Iraq PM-designate meets anti-govt protesters

Allawi pledges to release Iraqis detained for demonstrating, compensate families of those killed in protest-related violence, work with UN to implement protesters' demands.

Allawi served as communications minister twice since 2003

Rooting out graft in Iraq has been key demand of protesters

Protesters could have a say in up to five ministerial nominations

BAGHDAD - Iraq's premier-designate Mohammad Allawi has met with dozens of representatives of the protest movement rocking the capital and Shiite-majority south since October, a participant in the meetings said Wednesday.

The protesters have been demanding an overhaul of the ruling elite and have rejected Allawi as a product of the political class they have been protesting against for months.

When he announced his designation on February 1, Allawi extended a hand to the protesters and urged them to keep up their demonstrations.

"Since the beginning of the week, Mohammad Allawi has held a string of meetings with several dozen representatives of protesters from the eight provinces taking part in the uprising," said Hisham al-Hashemi, an Iraqi security expert present at the meetings.

According to Hashemi, Allawi pledged to release Iraqis detained for demonstrating, compensate the families of those killed in protest-related violence and work with the United Nations to implement the demonstrators' demands.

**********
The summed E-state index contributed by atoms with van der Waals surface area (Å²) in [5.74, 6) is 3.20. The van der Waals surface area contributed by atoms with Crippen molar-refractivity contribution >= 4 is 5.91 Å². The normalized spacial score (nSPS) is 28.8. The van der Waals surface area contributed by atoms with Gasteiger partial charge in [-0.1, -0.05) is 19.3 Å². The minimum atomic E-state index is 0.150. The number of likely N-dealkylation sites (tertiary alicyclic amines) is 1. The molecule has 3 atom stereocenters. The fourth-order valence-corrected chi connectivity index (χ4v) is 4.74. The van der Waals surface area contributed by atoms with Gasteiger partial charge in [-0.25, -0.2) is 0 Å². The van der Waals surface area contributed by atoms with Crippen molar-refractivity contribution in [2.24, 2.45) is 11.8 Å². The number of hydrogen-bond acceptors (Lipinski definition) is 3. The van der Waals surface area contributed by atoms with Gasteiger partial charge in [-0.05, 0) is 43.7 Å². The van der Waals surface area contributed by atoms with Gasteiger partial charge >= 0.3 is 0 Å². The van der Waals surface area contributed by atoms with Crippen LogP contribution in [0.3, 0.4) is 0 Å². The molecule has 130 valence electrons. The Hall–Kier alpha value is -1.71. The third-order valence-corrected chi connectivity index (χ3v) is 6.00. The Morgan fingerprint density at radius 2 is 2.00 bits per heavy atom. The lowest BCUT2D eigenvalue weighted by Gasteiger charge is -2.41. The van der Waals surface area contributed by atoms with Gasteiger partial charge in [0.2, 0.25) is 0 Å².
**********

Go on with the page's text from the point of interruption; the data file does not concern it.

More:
Allawi, 65, served as communications minister twice since the US-led invasion of 2003 but stepped down both times, citing corruption in the government.

Rooting out graft in Iraq - the 16th most corrupt country in the world according to Transparency International - has been a key demand of protesters.

Hashemi said Allawi promised the demonstrator delegations that he would take on embezzlement and the bloated public sector by changing up to 170 "acting" government officials and 450 directors-general in the ministries.

The PM-designate also said up to two ministers in his cabinet, which he has until March 2 to form, would be activists themselves and that demonstrators could have a say in up to five ministerial nominations.

It will be subject to a vote of confidence by parliament and if it passes, Allawi will formally take up his role as prime minister.

Until then, he is not able to implement executive decisions, including many of the reforms he is pledging.

Iraq's top Shiite cleric Grand Ayatollah Ali Sistani piled on the pressure on Friday, saying Iraq must "accelerate the formation of a new government".

"It is imperative to speed up holding early elections so that the people will have their say, especially regarding the preservation of its sovereignty and the independence of its political decisions," he said.

Sistani condemned on January 10 mutual US and Iranian attacks on Iraqi territory and warned of deteriorating security in the country and the wider Middle East as a result of Washington's confrontation with Tehran.

Among protesters’ demands is Iran’s non-interference in Iraq’s sovereignty.

The US killed Iran's top military commander, General Qassem Soleimani, in an air strike next to Baghdad airport on January 3.

Iran responded on January 8 by firing missiles at US-led forces in Iraq. In the aftermath, both sides backed down from intensifying the conflict, the latest stage of a protracted shadow war between the two foes.

Neighbouring Iraq is a frontline of the conflict, caught in a bind as Washington and Tehran are also Baghdad's main allies and vie for influence there.